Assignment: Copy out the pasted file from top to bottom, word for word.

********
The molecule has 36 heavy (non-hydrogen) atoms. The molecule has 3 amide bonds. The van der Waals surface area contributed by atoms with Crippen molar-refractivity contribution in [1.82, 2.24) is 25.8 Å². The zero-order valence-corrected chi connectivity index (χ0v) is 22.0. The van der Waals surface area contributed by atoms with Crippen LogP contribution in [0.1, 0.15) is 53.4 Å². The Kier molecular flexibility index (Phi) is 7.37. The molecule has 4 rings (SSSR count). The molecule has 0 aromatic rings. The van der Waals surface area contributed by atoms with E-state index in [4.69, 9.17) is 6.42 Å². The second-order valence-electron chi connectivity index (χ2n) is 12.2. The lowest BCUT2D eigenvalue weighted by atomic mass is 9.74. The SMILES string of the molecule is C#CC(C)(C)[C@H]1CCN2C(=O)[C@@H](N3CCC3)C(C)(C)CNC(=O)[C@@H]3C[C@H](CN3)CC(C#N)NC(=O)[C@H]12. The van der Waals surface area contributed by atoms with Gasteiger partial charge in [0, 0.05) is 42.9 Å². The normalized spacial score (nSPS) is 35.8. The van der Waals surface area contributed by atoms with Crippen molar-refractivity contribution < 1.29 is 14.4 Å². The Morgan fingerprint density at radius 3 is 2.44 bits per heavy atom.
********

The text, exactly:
The molecule has 36 heavy (non-hydrogen) atoms. The molecule has 3 amide bonds. The van der Waals surface area contributed by atoms with Crippen molar-refractivity contribution in [1.82, 2.24) is 25.8 Å². The zero-order valence-corrected chi connectivity index (χ0v) is 22.0. The van der Waals surface area contributed by atoms with Crippen LogP contribution in [0.1, 0.15) is 53.4 Å². The Kier molecular flexibility index (Phi) is 7.37. The molecule has 4 rings (SSSR count). The molecule has 0 aromatic rings. The van der Waals surface area contributed by atoms with E-state index in [4.69, 9.17) is 6.42 Å². The second-order valence-electron chi connectivity index (χ2n) is 12.2. The lowest BCUT2D eigenvalue weighted by atomic mass is 9.74. The SMILES string of the molecule is C#CC(C)(C)[C@H]1CCN2C(=O)[C@@H](N3CCC3)C(C)(C)CNC(=O)[C@@H]3C[C@H](CN3)CC(C#N)NC(=O)[C@H]12. The van der Waals surface area contributed by atoms with Gasteiger partial charge in [0, 0.05) is 42.9 Å². The normalized spacial score (nSPS) is 35.8. The van der Waals surface area contributed by atoms with Crippen molar-refractivity contribution < 1.29 is 14.4 Å². The Morgan fingerprint density at radius 3 is 2.44 bits per heavy atom.